12) Ranjitsinjhi, Deodar, Nayadu, Merchant, Hazare are the only cricketers to be ___________ ?

Commemmorated on Indian postage stamps.

13) The question I asked Steven and got it featured! When was the last time that whites were worn in an ODI?

Hint: A near-emulation of Kapil Dev-Eddie Hemmings.

Zimbabwe v India, December 2001

14) Sunil and Rohan Gavaskar are the only father-son pair to do what?

Take a wicket off their first over in ODIs.

15) Which is the only cricket ground in the world that was built over a water body? Hint: 12th and 13th men

Basin Reserve

Thursday, September 12, 2013


I really wanted to post the day after the wedding, but that never happened for a variety of reasons - including being inundated with relatives and ferrying off to various temples. I apologize to any of you who were waiting for an update here before taking stock-market decisions.

Well, it's been close to two months now after the wedding. Now, I really don't want to bore you with the usual jazz of how things have changed, but what else is one to do with a post-wedding post? I can't randomly go off and talk about the Mike Mangini vs Portnoy era of Dream Theater, neither can I segue into a critical analysis of the best packaged chaas available in the market. So post-wedding stuff it will have to be.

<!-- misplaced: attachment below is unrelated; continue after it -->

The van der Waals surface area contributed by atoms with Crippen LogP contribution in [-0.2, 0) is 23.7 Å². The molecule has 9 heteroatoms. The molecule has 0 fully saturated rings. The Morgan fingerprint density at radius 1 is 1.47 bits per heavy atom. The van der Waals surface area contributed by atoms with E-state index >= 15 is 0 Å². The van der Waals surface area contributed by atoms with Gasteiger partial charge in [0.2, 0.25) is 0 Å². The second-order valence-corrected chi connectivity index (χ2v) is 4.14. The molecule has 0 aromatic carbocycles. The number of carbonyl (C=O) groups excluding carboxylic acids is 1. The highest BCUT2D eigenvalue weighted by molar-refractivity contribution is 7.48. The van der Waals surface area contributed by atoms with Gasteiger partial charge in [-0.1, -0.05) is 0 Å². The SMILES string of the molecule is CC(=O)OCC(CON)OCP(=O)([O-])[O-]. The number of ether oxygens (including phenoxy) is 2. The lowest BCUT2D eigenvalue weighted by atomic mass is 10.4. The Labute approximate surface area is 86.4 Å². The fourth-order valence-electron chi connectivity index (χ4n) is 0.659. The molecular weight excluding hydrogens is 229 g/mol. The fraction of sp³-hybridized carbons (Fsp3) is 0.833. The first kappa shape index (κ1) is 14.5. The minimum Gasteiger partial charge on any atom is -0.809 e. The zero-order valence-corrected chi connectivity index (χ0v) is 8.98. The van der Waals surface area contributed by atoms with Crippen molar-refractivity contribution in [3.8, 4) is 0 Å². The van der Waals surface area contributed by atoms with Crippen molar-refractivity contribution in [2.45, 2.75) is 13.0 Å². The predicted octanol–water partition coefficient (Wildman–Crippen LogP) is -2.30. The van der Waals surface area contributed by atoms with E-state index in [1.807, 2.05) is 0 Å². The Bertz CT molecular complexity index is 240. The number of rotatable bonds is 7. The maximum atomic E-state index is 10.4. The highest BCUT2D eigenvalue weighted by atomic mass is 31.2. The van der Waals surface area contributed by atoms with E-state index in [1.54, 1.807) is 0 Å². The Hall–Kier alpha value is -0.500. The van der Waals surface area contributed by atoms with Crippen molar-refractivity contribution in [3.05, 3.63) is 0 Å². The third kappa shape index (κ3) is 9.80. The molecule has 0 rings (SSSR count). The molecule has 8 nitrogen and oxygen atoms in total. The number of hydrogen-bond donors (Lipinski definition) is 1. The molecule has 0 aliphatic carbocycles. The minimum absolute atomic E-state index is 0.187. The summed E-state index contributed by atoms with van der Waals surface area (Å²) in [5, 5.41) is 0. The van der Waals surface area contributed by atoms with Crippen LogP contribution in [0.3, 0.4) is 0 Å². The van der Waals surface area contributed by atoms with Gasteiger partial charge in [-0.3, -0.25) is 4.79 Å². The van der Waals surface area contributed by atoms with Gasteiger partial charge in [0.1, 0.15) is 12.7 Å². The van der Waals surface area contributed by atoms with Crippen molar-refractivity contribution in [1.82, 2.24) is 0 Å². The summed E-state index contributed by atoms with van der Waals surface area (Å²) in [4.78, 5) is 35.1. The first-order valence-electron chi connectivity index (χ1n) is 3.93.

But I'll keep it bulleted because bullet points, for some reason, have this psychological ability to make a huge wad of text look less daunting than it actually is.

1. If anyone tells you life before and after marriage is the same - they're lying. A lot has changed, things feel different, you feel the need to make an Excel file for accounts and you suddenly realise that you need to take permission to buy your next pair of headphones.

2. We went to Bali for our vacation and what an amazing trip it was. I'll put up a separate post on that later. We had a ton of fun - beaches, scuba diving, SO MUCH SEAFOOD ZOMG, more beaches, greenery... It's an absolute paradise and if you're planning to go, I'll be more than happy to help you plan your trip (in exchange for 'he's such a nice boy, he deserves a new pair of headphones' prods to the wife)

3. When you're married, your house ceases to be one large laundry pile where you come back to pass out every day. Suddenly things find themselves into cupboards, photos go from being digital to framed on walls, a hibiscus will find its way in, and even if the only thing you watch on it is FRIENDS off a pen drive, you will have a TV. 

4. You will now be the target of 'be decent. You're married now' ridicule from friends when you attempt to do something vulgar such as read Playboy or watch Virat Kohli.

5. I wanted to call the house router 'Husband and Wifi' but that was overruled in favour of 'IP Gangnam Style'. It's hard not to be attracted to someone who can fit a technology term into pop culture and make it funny.

6. We have promised each other that there will be one weekend trip per month. We've been to Malshej Ghat thus far. Let's see how this pans out.